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Blair Aide Apologizes for Remark About Scientist

The prime minister's spokesman likened David Kelly, who killed himself, to Walter Mitty.

August 06, 2003|From Reuters

LONDON — A top aide to British Prime Minister Tony Blair apologized Tuesday for comparing the dead Iraq weapons inspector at the center of his government's worst political crisis to a fictional fantasist.

The suicide of scientist David Kelly days after he appeared in front of a parliamentary panel investigating whether the case for war in Iraq was exaggerated has turned into a test of the government's credibility.

Blair's official spokesman, Tom Kelly, apologized for linking David Kelly, a respected government weapons inspector who made dozens of trips to Iraq, to fictional daydreamer Walter Mitty, the creation of American author James Thurber.

Deputy Prime Minister John Prescott, heading the government while Blair is vacationing in Barbados, also apologized, writing to the scientist's widow, Janice, expressing regret over the "unsubstantiated remarks about Dr. Kelly."

Prescott is to attend Kelly's funeral on Wednesday.

Thurber created the Mitty character in "The Secret Life of Walter Mitty," in which a henpecked man of modest means and talents persistently daydreams about a much more exciting and glamorous life than his own.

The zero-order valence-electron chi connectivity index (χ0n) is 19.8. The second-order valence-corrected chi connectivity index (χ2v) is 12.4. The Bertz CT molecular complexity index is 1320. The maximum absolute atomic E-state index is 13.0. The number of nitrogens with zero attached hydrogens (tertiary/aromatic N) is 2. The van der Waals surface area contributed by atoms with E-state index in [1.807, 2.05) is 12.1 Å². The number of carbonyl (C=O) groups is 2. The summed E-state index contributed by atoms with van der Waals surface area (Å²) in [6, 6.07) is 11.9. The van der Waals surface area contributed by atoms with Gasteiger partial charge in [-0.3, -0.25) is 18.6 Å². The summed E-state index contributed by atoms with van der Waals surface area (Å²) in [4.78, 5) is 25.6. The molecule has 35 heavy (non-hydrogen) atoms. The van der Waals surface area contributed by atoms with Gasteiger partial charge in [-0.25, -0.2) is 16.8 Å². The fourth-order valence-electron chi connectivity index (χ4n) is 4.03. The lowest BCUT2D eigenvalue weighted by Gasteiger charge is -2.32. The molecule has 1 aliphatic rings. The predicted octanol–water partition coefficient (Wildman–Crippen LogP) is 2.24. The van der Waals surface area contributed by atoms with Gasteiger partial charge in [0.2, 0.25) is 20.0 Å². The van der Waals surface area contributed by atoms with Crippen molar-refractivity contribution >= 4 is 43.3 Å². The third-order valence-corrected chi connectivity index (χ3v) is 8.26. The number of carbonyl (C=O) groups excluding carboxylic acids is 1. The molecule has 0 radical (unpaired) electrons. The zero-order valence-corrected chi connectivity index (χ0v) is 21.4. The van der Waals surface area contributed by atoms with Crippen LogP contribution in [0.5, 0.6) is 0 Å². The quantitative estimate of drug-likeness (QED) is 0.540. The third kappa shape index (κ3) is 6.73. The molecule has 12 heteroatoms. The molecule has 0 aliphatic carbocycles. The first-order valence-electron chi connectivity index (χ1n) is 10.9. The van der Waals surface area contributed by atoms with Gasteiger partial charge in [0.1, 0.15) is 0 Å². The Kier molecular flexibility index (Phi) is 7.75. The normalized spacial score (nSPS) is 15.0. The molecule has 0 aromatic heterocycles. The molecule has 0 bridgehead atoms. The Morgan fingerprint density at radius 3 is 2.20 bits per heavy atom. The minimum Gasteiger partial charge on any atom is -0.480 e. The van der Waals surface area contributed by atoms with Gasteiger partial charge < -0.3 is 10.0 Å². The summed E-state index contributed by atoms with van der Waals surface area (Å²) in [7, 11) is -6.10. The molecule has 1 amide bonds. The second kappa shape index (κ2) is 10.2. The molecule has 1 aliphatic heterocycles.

The admission of the remark, made a day after Blair's office denied that anyone had made the comment with its approval, drove the government deeper into turmoil and further undermined its credibility at a time of plummeting public trust.

Glenda Jackson, a former minister and an outspoken critic of the war in Iraq, said attempts by Blair's Downing Street office to discredit David Kelly hours before his funeral were "obscene."

"It's the opening salvo by No. 10 in an attempt to turn the victim into a villain," she told Sky News.

Tom Kelly said the comment had been made in a "private conversation" with a reporter and was not designed to discredit the scientist, who is to be buried today.

"I now recognize that even that limited form of communication was a mistake, given the current climate," Tom Kelly, who is not related to the scientist, said in a statement.

"I therefore unreservedly apologize to Dr. Kelly's widow and family for having intruded on their grief."

David Kelly slit his wrist after being identified as the source of a BBC report alleging that the government had exaggerated evidence of alleged banned weapons in Iraq to justify a war that is unpopular in Britain.

The Blair government's reputation for public-relations spin, and the failure to find clear evidence of the banned weapons cited by the British and U.S. governments as their main reason for going to war, have caused the prime minister's approval ratings to collapse. The handling of the David Kelly affair has exacerbated the crisis.

A poll Tuesday showed that 52% of the public trusts Blair very little or not at all.

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